Dot Wordsworth

Mind Your Language | 28 May 2005

A Lexicographer writes

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An unquiet correspondent sends a ‘breath of rage’ all the way from Burrum Heads, Queensland. ‘I do wish you could manage to educate some of your fellow columnists,’ barks Mr Geoff Baker, adding a few paragraphs about ‘ignorance’, ‘solecisms, ‘disappointment’, ‘Bad English’, ‘after-hours adult education’.

Goodness! What have we done? Why, we’ve used ‘or not’ after ‘whether’. Mr Barker’s gripe is that this introduces a culpable redundancy. That, however, is not the way the community of English-speakers has seen it over the past few hundred years.

Whether had a busy private life even before it was written down in the Vespasian Psalter in ad 825, the earliest citation known, unless someone has found an earlier. The function that interests Mr Baker is as a conjunction. Since the days of Alfred the Great it has introduced a disjunctive dependent question or its equivalent. Langland, who used the form where for whether, happily employed the construction ‘where he be sauf or nought’. Shakespeare, also reckoned to be a capable author, writes, in the fifth act of The Tempest: ‘Whether this be, Or be not, I’le not sweare.’ And St Thomas More writes: ‘There was principally in question whether worshipping of images were lawful or not.’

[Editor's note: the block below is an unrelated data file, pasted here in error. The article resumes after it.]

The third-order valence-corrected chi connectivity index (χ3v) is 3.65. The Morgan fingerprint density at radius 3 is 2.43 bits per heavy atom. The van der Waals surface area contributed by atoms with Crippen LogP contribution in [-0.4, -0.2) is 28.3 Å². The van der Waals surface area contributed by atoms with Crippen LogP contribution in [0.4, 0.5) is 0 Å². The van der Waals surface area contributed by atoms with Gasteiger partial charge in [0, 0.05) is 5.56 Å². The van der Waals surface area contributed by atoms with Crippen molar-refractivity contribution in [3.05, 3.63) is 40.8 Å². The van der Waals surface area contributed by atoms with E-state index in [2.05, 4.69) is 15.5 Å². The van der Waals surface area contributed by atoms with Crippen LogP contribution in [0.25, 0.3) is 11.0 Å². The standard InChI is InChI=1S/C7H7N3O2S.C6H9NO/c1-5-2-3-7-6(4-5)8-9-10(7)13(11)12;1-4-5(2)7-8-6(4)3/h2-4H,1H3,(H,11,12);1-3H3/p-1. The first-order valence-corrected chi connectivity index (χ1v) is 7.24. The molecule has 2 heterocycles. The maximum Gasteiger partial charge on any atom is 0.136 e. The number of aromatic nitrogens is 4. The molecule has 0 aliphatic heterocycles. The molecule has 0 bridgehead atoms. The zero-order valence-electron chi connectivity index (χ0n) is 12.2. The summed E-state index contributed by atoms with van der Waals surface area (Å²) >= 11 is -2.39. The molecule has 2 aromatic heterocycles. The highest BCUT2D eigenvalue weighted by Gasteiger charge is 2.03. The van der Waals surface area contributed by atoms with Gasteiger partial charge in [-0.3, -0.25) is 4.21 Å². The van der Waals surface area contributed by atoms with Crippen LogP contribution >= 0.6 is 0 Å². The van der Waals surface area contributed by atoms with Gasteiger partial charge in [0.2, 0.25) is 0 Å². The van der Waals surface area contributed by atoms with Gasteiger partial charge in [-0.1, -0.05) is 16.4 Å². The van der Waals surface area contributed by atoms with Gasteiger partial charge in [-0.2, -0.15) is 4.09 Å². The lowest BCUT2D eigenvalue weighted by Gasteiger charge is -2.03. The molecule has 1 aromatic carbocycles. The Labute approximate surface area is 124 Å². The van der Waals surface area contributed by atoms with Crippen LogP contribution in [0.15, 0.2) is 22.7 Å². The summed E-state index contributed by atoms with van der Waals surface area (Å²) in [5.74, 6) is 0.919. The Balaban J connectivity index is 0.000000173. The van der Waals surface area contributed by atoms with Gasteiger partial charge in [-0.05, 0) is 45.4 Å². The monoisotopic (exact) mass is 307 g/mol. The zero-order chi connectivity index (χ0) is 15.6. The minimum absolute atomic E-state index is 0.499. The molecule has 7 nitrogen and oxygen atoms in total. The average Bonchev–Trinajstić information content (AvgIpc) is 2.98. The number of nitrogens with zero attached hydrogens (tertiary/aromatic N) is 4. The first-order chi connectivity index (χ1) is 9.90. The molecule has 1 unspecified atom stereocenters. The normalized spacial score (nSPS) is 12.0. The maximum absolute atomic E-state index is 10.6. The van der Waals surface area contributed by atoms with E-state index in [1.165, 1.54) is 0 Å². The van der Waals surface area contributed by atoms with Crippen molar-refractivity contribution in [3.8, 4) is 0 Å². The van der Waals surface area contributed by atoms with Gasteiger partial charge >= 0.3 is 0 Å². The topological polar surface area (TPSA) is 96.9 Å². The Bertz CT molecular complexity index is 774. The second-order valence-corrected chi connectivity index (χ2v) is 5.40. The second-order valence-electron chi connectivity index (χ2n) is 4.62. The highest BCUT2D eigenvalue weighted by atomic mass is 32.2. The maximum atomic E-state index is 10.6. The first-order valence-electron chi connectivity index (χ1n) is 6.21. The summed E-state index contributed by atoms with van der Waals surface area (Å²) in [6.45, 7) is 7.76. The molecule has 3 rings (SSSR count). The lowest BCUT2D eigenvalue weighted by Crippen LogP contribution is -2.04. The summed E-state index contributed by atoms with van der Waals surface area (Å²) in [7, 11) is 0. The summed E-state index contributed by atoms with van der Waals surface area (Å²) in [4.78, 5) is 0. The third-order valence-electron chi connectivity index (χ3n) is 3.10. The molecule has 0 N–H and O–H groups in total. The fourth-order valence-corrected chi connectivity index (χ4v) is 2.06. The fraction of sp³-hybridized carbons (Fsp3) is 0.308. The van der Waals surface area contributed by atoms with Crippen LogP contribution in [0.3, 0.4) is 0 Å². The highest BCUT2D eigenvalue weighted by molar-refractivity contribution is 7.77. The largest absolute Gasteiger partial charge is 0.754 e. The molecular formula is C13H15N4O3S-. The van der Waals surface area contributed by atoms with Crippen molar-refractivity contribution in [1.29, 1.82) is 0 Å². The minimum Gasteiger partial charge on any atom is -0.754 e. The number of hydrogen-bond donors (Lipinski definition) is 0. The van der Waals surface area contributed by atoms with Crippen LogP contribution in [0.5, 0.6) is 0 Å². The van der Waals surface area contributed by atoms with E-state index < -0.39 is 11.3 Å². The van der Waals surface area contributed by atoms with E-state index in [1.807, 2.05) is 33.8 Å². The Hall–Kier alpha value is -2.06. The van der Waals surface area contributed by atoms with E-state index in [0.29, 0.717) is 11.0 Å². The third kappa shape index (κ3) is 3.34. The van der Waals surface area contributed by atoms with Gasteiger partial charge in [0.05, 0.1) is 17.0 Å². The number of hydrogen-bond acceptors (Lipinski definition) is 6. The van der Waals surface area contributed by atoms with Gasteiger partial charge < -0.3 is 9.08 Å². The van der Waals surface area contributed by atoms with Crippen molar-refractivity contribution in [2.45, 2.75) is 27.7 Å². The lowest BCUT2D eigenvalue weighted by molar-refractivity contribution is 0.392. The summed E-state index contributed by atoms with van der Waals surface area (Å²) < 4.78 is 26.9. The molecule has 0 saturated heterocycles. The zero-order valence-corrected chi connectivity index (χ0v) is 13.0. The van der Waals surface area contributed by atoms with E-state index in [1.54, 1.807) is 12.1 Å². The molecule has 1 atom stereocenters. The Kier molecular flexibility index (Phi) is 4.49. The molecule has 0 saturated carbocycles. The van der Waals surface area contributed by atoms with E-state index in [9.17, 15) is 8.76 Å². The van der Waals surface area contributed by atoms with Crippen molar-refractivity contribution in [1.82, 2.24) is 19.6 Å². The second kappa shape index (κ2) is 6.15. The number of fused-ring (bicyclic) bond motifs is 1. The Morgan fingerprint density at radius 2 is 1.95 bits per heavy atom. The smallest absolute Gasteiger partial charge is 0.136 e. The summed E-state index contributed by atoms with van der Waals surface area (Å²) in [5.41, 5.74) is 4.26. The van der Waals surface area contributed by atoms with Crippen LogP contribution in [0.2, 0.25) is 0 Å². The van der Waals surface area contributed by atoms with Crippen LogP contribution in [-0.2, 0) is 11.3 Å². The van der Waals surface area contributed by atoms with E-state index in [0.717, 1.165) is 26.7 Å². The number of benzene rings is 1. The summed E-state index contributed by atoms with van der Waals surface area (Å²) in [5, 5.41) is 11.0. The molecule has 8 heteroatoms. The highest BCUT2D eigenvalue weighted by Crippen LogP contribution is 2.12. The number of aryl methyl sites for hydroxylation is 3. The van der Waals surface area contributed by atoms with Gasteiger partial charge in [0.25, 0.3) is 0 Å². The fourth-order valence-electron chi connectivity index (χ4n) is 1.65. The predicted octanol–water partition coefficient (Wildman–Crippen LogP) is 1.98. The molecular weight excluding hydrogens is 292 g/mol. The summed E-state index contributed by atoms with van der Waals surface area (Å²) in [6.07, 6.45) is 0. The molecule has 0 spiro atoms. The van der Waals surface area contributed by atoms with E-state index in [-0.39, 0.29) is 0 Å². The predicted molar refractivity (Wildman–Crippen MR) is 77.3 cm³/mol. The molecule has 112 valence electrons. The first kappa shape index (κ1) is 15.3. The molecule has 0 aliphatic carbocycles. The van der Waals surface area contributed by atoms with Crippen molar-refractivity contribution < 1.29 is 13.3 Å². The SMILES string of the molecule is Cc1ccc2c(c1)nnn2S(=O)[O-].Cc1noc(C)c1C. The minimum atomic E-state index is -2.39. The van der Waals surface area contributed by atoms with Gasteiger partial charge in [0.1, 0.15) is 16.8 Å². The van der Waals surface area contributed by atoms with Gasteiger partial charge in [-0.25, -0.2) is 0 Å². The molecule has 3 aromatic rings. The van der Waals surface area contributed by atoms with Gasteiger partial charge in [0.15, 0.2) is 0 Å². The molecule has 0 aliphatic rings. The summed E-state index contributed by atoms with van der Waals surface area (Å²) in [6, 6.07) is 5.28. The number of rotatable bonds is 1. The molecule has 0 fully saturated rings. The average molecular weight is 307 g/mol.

John Morley, Gladstone’s biographer, if not to my mind a wholly suitable one, marshalled a neat subjunctive in 1872: ‘More than two generations had almost ceased to care whether there be any moral order or not.’ By suppression of the second alternative, whether comes to introduce a simple dependent question: ‘whether he was at home’, ‘whether there was any news’. This usage is the darling and apple of Mr Baker’s eye.

But the possibility remains of repeating the whether in the second half of a disjunctive clause. (‘Whether it is fair, or whether it is wet.’) Or, to the contrary, there may be ellipsis of the verb in both parts (‘whether Liberal or Tory’).

A construction that does seem to have changed in the past 80 years (since the ‘W’ part of the OED was compiled) is the use of ‘whether or no’ as an introductory phrase for a dependent interrogatory clause. (‘Whether or no they are real Husbands,’ as Addison wrote in the old Spectator in 1711.) It seems to professional philologists, as it seems to me, that the present-day preference is for ‘whether or not’. I can’t help what Mr Baker was taught at school. Those notionally redundant words remain good English, whether he likes it or not.